by Ben Chalwin
“If it’s good enough for you, it’s good enough for me.”
Dodgy – Good Enough
A chipped mug, a book with bent up pages and a seized rear windscreen wiper – all minor sources of irritation. In reality, these imperfections don’t have that much of a negative impact on how these things actually function. The mug still works for drinking tea (I am proving this as I type), the book can still be read and the windscreen wiper … well, this may eventually need to be fixed, but hasn’t proved to be too problematic for the last few months. In the meantime, the car still drives and it is no different than the days before rear windscreen wipers existed!
All of these are good enough without being perfect. In mindfulness speak, they are comparatively easy to let go of and to accept. I’m not sitting here striving for the perfect mug, book and wiper. If only the rest of life was as simple.
While we may not wish to label ourselves as perfectionist (however we define this), many of us do try to be the best we can in any given situation. I want to be the best parent, partner, friend, colleague, etc that I can be, but often don’t meet what I’m aiming for. My children are very fond of pointing out when I’m not fully embodying the pinnacle of a perfect mindful parent. ‘That’s not being mindful!’ they say as I lose my cool over the pile of washing they’ve left.
Being conscientious, having high standards for ourselves and working hard have real value, but the way we relate to them can be more difficult for us. As Amanda Ruggeri writes in a BBC blog post entitled ‘The dangerous downsides of perfectionism’:
Take the student who works hard and gets a poor mark. If she tells herself: “I’m disappointed, but it’s okay; I’m still a good person overall,” that’s healthy. If the message is: “I’m a failure. I’m not good enough,” that’s perfectionism.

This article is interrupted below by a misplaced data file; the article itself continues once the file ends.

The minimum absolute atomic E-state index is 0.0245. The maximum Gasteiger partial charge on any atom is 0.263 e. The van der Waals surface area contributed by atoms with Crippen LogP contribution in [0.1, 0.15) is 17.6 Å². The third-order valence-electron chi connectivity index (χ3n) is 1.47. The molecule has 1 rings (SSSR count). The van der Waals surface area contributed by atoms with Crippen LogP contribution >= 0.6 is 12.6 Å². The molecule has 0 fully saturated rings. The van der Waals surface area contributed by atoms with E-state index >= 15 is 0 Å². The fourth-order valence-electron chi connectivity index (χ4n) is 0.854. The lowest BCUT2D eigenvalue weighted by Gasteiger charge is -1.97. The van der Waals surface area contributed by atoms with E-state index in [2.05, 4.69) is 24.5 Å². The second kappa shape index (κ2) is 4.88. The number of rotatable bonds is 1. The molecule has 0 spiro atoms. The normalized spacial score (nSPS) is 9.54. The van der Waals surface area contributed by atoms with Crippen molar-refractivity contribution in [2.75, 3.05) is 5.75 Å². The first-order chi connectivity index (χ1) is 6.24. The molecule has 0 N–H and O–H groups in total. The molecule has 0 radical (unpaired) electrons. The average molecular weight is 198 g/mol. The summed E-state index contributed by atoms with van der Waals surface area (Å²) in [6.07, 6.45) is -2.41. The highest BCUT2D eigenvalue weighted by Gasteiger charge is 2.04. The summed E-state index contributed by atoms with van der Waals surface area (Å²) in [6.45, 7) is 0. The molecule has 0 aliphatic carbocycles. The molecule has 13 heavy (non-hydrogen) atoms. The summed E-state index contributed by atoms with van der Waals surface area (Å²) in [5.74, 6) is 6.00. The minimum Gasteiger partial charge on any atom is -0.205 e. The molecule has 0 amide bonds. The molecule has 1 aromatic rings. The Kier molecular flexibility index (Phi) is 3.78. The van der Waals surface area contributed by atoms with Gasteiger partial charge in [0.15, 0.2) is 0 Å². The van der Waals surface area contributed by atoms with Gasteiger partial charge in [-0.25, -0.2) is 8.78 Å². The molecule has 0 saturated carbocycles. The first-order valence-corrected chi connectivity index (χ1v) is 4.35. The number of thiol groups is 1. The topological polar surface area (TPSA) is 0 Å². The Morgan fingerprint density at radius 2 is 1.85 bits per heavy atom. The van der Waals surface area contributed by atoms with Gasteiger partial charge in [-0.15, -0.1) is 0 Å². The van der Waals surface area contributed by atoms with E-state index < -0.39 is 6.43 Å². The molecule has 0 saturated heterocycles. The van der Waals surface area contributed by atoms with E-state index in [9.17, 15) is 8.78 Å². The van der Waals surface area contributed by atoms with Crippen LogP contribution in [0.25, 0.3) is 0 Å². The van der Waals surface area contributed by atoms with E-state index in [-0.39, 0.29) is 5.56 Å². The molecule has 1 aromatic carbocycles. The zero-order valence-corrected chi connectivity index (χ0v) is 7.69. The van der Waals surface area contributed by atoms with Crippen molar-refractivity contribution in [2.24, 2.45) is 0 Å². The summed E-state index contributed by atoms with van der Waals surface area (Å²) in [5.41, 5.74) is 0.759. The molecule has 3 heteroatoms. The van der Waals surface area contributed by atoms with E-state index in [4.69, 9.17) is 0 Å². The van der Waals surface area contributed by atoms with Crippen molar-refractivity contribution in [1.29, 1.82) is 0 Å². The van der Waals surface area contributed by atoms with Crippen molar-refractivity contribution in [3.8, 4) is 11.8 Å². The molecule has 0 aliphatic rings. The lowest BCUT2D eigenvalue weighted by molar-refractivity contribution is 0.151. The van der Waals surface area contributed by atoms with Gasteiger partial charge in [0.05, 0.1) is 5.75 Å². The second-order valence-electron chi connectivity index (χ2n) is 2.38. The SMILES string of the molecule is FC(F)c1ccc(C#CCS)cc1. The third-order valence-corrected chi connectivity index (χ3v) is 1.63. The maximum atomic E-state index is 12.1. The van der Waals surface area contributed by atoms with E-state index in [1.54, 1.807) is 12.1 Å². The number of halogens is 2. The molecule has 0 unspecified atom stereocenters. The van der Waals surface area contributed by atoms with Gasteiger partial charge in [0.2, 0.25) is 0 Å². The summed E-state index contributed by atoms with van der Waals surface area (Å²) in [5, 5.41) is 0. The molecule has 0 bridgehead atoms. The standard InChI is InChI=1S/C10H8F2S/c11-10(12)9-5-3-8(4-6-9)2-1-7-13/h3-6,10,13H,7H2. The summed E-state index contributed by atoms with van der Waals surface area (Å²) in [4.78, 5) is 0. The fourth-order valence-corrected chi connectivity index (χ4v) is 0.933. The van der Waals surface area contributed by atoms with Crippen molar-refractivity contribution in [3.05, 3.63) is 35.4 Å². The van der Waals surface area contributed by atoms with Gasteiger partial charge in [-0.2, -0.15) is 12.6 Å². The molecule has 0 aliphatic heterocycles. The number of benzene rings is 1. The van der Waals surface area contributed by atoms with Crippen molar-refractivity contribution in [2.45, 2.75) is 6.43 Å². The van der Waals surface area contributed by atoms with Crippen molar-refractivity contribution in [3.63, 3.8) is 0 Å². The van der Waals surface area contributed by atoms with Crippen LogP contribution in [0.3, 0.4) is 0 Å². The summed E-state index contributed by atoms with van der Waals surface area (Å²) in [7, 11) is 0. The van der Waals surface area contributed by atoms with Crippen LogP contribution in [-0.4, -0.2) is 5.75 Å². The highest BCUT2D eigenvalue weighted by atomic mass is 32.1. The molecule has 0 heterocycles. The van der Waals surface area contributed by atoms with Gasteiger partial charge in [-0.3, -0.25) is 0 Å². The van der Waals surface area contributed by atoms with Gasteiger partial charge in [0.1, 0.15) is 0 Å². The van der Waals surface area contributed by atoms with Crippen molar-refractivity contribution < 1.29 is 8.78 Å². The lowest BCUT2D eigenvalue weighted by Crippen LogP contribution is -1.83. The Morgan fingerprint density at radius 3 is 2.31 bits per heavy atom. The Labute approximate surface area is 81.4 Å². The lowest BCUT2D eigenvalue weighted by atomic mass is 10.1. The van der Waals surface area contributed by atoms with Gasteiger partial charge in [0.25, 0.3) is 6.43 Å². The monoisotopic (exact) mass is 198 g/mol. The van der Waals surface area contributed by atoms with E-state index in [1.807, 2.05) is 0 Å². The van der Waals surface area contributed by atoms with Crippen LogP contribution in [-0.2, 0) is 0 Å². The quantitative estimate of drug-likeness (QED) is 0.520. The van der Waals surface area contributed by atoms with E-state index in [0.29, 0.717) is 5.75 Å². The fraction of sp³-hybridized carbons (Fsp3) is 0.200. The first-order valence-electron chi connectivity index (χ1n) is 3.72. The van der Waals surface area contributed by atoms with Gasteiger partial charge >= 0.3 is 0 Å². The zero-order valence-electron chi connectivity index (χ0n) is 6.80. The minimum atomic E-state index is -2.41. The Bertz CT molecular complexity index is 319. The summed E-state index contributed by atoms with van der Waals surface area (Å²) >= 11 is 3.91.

Within education we can seem faced with an endless to do list that will expand to fill whatever time we have available, combined with a feeling of not doing ‘enough’ or constantly comparing ourselves with other colleagues (who have magically already finished all of their planning, marking, etc.). As teachers, and in life in general, we all make mistakes and all have things that didn’t quite go as well as wanted. We can aim for lessons that inspire or engender a love of learning, that meet the needs of all learners … but, sometimes this isn’t going to happen – possibly due to factors that we have little control over (IT failure, wet break, high winds, a full moon …).
Can we be good enough?
“This isn’t about becoming complacent or being happy with mediocrity,” writes Adrian Bethune, “The good-enough, satisfied teacher aims to do their best but is wise enough not to aim for perfection … Being good enough and satisfied means stripping away layers of unnecessary stresses and pressures that get in the way of the innate pleasure and purpose of teaching.” – Wellbeing in the Primary Classroom
Mindfulness is an ongoing process and a practice, rather than something that can be ‘perfected.’ Time spent practicing mindfulness can help to develop attitudes that will hopefully serve us well in the rest of our lives and enable us to show compassion towards ourselves and others. As a simple step towards acceptance and non-judging, if you catch yourself being critical towards yourself or chewing over the same unhelpful thoughts or emotions, try adding ‘and that’s okay’:
I’ve just snarled at my children for leaving dirty washing in their room even though the washing machine has just gone on … and that’s okay.
I have decided to go to the cinema with my friends and not mark every last book from today … and that’s okay.
I have written a blog post and my wife has accused me of not entirely embodying what I’ve written … and that’s okay.
Being good enough … that’s okay.